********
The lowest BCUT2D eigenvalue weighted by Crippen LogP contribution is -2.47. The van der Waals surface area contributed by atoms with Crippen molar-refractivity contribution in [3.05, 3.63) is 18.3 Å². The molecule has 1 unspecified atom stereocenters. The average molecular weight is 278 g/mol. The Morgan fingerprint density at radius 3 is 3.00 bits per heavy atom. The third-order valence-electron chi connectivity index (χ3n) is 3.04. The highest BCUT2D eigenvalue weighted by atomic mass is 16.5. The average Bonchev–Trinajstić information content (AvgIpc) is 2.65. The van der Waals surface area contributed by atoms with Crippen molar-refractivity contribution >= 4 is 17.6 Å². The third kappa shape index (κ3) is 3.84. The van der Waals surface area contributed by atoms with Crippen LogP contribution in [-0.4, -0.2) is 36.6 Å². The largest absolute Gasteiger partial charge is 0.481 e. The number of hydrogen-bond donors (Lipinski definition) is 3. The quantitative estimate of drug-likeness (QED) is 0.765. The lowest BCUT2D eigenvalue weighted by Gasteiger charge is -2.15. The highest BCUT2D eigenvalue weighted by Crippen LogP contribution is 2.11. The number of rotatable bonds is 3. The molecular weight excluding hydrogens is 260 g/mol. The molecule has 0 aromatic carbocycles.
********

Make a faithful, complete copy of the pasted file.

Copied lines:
The lowest BCUT2D eigenvalue weighted by Crippen LogP contribution is -2.47. The van der Waals surface area contributed by atoms with Crippen molar-refractivity contribution in [3.05, 3.63) is 18.3 Å². The molecule has 1 unspecified atom stereocenters. The average molecular weight is 278 g/mol. The Morgan fingerprint density at radius 3 is 3.00 bits per heavy atom. The third-order valence-electron chi connectivity index (χ3n) is 3.04. The highest BCUT2D eigenvalue weighted by atomic mass is 16.5. The average Bonchev–Trinajstić information content (AvgIpc) is 2.65. The van der Waals surface area contributed by atoms with Crippen molar-refractivity contribution >= 4 is 17.6 Å². The third kappa shape index (κ3) is 3.84. The van der Waals surface area contributed by atoms with Crippen LogP contribution in [-0.4, -0.2) is 36.6 Å². The largest absolute Gasteiger partial charge is 0.481 e. The number of hydrogen-bond donors (Lipinski definition) is 3. The quantitative estimate of drug-likeness (QED) is 0.765. The lowest BCUT2D eigenvalue weighted by Gasteiger charge is -2.15. The highest BCUT2D eigenvalue weighted by Crippen LogP contribution is 2.11. The number of rotatable bonds is 3. The molecular weight excluding hydrogens is 260 g/mol. The molecule has 0 aromatic carbocycles.